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and how do you think you should or shouldn't be involved? >> trump is going to play games in the primaries with people he has personal vendettas against. [laughter] but is also a great fundraiser and will hold rallies and i think his endorsement track record is one so he will definitely be a big player. depending on how we do, and my opinion, there's for opponent who refuse critical race theory, the border, inflation, also known as gas prices and the crime wave. those are going to turn out for republicans and poser issues that are not isms. those are things that impact regular families. the price of gas, crime, open borders critical race theory
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because it affects the children. parents and voters feel that. it's not like russia collusion, it's not racism -- it's not in the sky, it's real stuff. they made moms angry. number one rule in politics, don't make moms map. [applause] so moms are angry, that means dads are angry and that means big turnout so i think you'll take back the senate a big wave in the house, historically that's the trend unless republicans screwed up which there is a chance of at that time, trump is going to look at the landscape gauge, and my going to take another shot? he's going to have to make that decision for himself he also has a nice life.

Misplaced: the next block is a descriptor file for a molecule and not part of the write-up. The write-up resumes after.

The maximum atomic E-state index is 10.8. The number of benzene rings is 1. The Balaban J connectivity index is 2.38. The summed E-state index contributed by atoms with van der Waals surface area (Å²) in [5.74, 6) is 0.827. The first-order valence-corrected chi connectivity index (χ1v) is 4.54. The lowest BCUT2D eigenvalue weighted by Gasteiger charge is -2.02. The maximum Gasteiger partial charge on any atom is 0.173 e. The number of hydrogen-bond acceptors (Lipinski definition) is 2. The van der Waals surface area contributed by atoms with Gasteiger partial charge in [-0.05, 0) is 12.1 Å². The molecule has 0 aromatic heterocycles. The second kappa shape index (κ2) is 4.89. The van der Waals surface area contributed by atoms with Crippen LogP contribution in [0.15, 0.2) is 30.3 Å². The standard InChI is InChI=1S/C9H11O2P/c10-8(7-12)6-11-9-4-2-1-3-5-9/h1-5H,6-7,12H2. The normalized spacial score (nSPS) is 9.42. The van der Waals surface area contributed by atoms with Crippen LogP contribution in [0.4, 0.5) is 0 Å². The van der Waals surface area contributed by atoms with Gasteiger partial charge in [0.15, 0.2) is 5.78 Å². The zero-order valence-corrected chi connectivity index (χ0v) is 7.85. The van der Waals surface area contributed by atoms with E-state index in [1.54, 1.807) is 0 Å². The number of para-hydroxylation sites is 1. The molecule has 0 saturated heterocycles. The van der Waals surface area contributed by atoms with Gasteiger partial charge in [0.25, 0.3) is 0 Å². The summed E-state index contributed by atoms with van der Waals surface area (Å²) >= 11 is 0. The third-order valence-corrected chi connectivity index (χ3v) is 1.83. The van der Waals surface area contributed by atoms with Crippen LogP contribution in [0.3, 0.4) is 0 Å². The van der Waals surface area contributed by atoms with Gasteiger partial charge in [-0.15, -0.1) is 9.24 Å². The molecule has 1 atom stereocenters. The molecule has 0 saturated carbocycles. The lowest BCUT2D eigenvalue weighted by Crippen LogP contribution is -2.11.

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in his with his family, allth everyday. so if he doesn't run. [applause] >> what is the likelihood of being on the ticket? >> what we think of trump waters? [cheering] that's a powerful ticket. >> i know. >> i can't take that. [laughter] i told you. it's undrafted.
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just send them that the. >> i landed a day out and it was $4.79. >> how much it cost fill up from a $70. it's unbelievable. ninety-nine? this leads to my question about california. we have a recall election going on. [cheering] i think it's in that race. [cheering] so i ask you use saved